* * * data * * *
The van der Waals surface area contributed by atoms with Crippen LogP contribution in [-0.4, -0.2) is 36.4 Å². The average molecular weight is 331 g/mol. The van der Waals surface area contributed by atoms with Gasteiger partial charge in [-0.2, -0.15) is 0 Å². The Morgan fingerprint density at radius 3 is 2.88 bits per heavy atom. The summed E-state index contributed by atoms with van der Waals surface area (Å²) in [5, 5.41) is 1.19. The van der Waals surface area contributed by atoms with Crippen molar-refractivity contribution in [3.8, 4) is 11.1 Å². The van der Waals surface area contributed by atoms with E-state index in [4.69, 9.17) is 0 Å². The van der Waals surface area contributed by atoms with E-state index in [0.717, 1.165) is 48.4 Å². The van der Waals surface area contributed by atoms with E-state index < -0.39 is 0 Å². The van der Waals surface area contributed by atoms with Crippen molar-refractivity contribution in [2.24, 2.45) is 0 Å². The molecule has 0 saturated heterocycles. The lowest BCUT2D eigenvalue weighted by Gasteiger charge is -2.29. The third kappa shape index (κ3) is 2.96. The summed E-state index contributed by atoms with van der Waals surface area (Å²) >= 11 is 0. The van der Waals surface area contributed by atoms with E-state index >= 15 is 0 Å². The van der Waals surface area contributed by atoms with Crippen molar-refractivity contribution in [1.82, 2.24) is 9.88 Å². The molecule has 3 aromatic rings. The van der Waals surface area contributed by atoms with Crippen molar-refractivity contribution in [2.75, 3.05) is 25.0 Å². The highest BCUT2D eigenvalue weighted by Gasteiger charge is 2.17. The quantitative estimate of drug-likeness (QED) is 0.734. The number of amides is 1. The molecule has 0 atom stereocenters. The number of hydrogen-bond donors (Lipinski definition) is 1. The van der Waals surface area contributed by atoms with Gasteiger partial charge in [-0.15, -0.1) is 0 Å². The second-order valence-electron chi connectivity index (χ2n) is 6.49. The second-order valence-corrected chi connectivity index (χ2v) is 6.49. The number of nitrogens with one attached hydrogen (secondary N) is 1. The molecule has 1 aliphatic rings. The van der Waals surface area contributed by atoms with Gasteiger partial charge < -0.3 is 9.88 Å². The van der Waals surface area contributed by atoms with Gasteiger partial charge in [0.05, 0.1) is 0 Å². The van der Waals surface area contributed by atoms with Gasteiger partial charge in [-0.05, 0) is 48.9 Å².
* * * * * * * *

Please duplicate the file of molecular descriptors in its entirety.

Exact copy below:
The van der Waals surface area contributed by atoms with Crippen LogP contribution in [-0.4, -0.2) is 36.4 Å². The average molecular weight is 331 g/mol. The van der Waals surface area contributed by atoms with Gasteiger partial charge in [-0.2, -0.15) is 0 Å². The Morgan fingerprint density at radius 3 is 2.88 bits per heavy atom. The summed E-state index contributed by atoms with van der Waals surface area (Å²) in [5, 5.41) is 1.19. The van der Waals surface area contributed by atoms with Crippen molar-refractivity contribution in [3.8, 4) is 11.1 Å². The van der Waals surface area contributed by atoms with E-state index in [4.69, 9.17) is 0 Å². The van der Waals surface area contributed by atoms with E-state index in [0.717, 1.165) is 48.4 Å². The van der Waals surface area contributed by atoms with E-state index < -0.39 is 0 Å². The van der Waals surface area contributed by atoms with Crippen molar-refractivity contribution in [2.24, 2.45) is 0 Å². The molecule has 0 saturated heterocycles. The lowest BCUT2D eigenvalue weighted by Gasteiger charge is -2.29. The third kappa shape index (κ3) is 2.96. The summed E-state index contributed by atoms with van der Waals surface area (Å²) >= 11 is 0. The van der Waals surface area contributed by atoms with E-state index >= 15 is 0 Å². The van der Waals surface area contributed by atoms with Crippen molar-refractivity contribution in [1.82, 2.24) is 9.88 Å². The molecule has 3 aromatic rings. The van der Waals surface area contributed by atoms with Crippen molar-refractivity contribution in [2.75, 3.05) is 25.0 Å². The highest BCUT2D eigenvalue weighted by Gasteiger charge is 2.17. The quantitative estimate of drug-likeness (QED) is 0.734. The number of amides is 1. The molecule has 0 atom stereocenters. The number of hydrogen-bond donors (Lipinski definition) is 1. The van der Waals surface area contributed by atoms with Gasteiger partial charge in [-0.15, -0.1) is 0 Å². The second-order valence-electron chi connectivity index (χ2n) is 6.49. The second-order valence-corrected chi connectivity index (χ2v) is 6.49. The number of nitrogens with one attached hydrogen (secondary N) is 1. The molecule has 1 aliphatic rings. The van der Waals surface area contributed by atoms with Gasteiger partial charge < -0.3 is 9.88 Å². The van der Waals surface area contributed by atoms with Gasteiger partial charge in [0.05, 0.1) is 0 Å². The van der Waals surface area contributed by atoms with Gasteiger partial charge in [-0.05, 0) is 48.9 Å².